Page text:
At some point, as the title of the film makes clear, Bob Ford shoots Jesse James, and just as 2001’s Astronaut Bowman races helplessly through a tunnel of light and arrives to face his death in the form of a black monolith, Bob Ford is pushed forward, propelled through train rides and saloons toward the final moment where Edward O’Kelly shouts “Hello, Bob!” before discharging his shotgun into the Coward’s brain.

I have watched the following sequence hundreds, if not thousands of times:  https://www.youtube.com/watch?v=bHKE_L76JG4

I have watched it and thought about the year I spent in Iraq, my own false bravado as a young man serving in an occupying Army, my own “pretensions of ruthlessness,” cold-bloodedness,” and “dispassion.” I have watched the sequence on nights when I stayed up wondering if there was a kernel of truth contained at the heart of Christianity, if in fact there is an afterlife, and I have watched the sequence on days when thoughts of suicide flittered through my mind like moths trapped beneath lampshades.

Forget that scene, though. Take another. Try this one:  https://www.youtube.com/watch?v=YFaCvyT8Mpw) So many scenes in the movie already have the mythopoetic feel of having existed forever on celluloid, like the backseat car scene in On the Waterfront, or any immortal scene in Casablanca or The Godfather that you care to name. I don’t care much for Brad Pitt outside of this performance, and, since I watch the same four or five movies over and over again, I’ll probably never ever watch another movie with Casey Affleck in it. But they (and the entire supporting cast) are men possessed in this movie. The performances feel haunted, as if the men we’re watching on-screen are like Bela Lugosi or Rudolph Valentino, and have been dead for a long time already. Much ink has been spilled damning and praising this film, but my favorite observation is from film critic Stephen Whitty, who said the movie was an “epic film that’s part literary treatise, part mournful ballad, and completely a portrait of our world, as seen in a distant mirror.” So many period dramas feel like forced affairs, where modern actors play dress up and fail to really give the viewer the sense that they are inhabiting the past. Jesse James, along with Once Upon a Time in America and Barry Lyndon, is a rare bird, a period piece that pulls off the impossible trick of making the viewer feel as if they are seeing a movie filmed in the distant past.  Watch this scene with Sam Rockwell, portraying Robert’s brother, Charley Ford:   https://www.youtube.com/watch?v=9fi5orKhETo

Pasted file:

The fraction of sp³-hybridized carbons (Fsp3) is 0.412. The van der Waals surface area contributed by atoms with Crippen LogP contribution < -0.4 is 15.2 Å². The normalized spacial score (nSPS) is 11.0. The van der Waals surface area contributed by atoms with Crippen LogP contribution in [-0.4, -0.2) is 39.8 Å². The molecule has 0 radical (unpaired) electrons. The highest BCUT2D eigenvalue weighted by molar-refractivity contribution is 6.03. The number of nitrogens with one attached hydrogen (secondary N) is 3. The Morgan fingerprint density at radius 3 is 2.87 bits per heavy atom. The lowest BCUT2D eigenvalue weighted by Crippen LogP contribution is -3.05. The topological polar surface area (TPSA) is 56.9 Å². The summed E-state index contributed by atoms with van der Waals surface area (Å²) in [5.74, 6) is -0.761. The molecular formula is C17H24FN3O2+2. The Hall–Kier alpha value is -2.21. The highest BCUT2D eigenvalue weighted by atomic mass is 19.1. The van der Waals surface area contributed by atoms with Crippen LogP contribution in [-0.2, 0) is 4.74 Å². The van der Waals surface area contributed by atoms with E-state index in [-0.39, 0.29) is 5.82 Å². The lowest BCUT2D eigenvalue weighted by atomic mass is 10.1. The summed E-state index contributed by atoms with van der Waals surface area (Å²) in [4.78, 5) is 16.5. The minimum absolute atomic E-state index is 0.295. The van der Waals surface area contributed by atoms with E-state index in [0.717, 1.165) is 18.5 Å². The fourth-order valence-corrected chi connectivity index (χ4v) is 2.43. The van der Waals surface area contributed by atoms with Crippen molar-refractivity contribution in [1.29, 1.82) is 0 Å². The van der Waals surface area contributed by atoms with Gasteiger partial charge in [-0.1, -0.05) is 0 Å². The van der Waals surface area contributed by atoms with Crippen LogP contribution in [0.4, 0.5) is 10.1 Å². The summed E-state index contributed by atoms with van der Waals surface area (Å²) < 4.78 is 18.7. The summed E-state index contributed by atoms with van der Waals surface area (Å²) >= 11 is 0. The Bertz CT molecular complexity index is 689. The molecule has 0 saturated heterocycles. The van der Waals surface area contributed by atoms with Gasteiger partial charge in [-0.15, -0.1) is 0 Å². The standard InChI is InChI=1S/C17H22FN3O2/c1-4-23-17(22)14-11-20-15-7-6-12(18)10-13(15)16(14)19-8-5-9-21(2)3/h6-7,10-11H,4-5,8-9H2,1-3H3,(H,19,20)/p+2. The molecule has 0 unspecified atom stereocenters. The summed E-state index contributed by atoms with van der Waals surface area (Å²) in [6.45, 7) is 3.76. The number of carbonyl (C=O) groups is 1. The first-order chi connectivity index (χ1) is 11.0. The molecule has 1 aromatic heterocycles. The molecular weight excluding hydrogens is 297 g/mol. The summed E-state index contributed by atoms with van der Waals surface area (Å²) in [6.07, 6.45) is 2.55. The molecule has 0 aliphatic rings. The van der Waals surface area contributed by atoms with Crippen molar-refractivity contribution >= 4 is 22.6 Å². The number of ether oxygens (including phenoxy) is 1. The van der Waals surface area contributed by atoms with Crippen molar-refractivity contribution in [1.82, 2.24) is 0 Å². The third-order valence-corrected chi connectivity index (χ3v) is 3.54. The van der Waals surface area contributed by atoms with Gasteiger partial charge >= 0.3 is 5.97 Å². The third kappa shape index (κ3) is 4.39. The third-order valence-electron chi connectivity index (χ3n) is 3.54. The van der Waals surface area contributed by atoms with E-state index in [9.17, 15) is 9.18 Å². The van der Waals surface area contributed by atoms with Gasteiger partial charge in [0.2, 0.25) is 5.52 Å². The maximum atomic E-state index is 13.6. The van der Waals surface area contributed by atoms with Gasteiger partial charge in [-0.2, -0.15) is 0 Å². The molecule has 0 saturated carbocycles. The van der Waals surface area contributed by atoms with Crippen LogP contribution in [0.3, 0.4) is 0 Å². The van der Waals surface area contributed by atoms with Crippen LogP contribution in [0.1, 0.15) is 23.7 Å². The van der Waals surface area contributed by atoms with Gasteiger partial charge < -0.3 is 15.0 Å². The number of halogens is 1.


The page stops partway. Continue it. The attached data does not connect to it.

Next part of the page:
Think of a man you know or knew from real life, guilt-stricken, broken, an alcoholic uncle perhaps, or cousin who committed suicide. Tell me that’s not him.

I’ll put this piece to bed before I make a claim too wild for even the most indulgent reader to countenance. I’ll close, though, by saying that, having watched this movie a few hundred times, and preparing to watch it a few hundred more, there is an adjective I would use to describe it that I’ve never used to describe a movie (and probably never will use again): It is a wise film, a movie that knows things, about youth, aging, regret, shame, and guilt.

Jack Nicholson once observed that, whatever one thought about Kubrick’s films, one had to acknowledge that his movies were conscious. That’s a strange way to refer to a film, as if it was a sentient entity, but that’s the way I feel about The Assassination of Jesse James by the Coward Robert Ford. It is, like 2001, a movie that laughs at me and beats me every time I try to unriddle it.

Now available from Paragraph Line Books

dove and crow cover

The Dove and the Crow: Now available from Paragraph Line Books 

Meet the Crow: He’s been around for hundreds of years. He took scalps in the time of Cortez and Columbus. He skins men and makes rugs of their hides, lassos of their intestines. Right now he’s angry, and out for blood.

Meet the Dove: Matina’s a whore at the Maison de Joie, with more mojo than you can shake a stick at. It’s been said that, with just one bat of her eyelashes, she can turn pennyroyal tea into tincture of opium. 

Meet the Tracker: Dognose Jones, the adopted son of a Cherokee medicine man, has a special gift. He can smell his prey like a bloodhound scenting its chase. 

Welcome to the Wild, Weird West.

Coming soon from Paragraph Line Books

dove and crow cover

Coming Soon, from Paragraph Line Books, The Dove and the Crow… a new novel by Joseph Hirsch…

Meet the Crow: He’s been around for hundreds of years. He took scalps in the time of Cortez and Columbus. He skins men and makes rugs of their hides, lassos of their intestines. Right now he’s angry, and out for blood.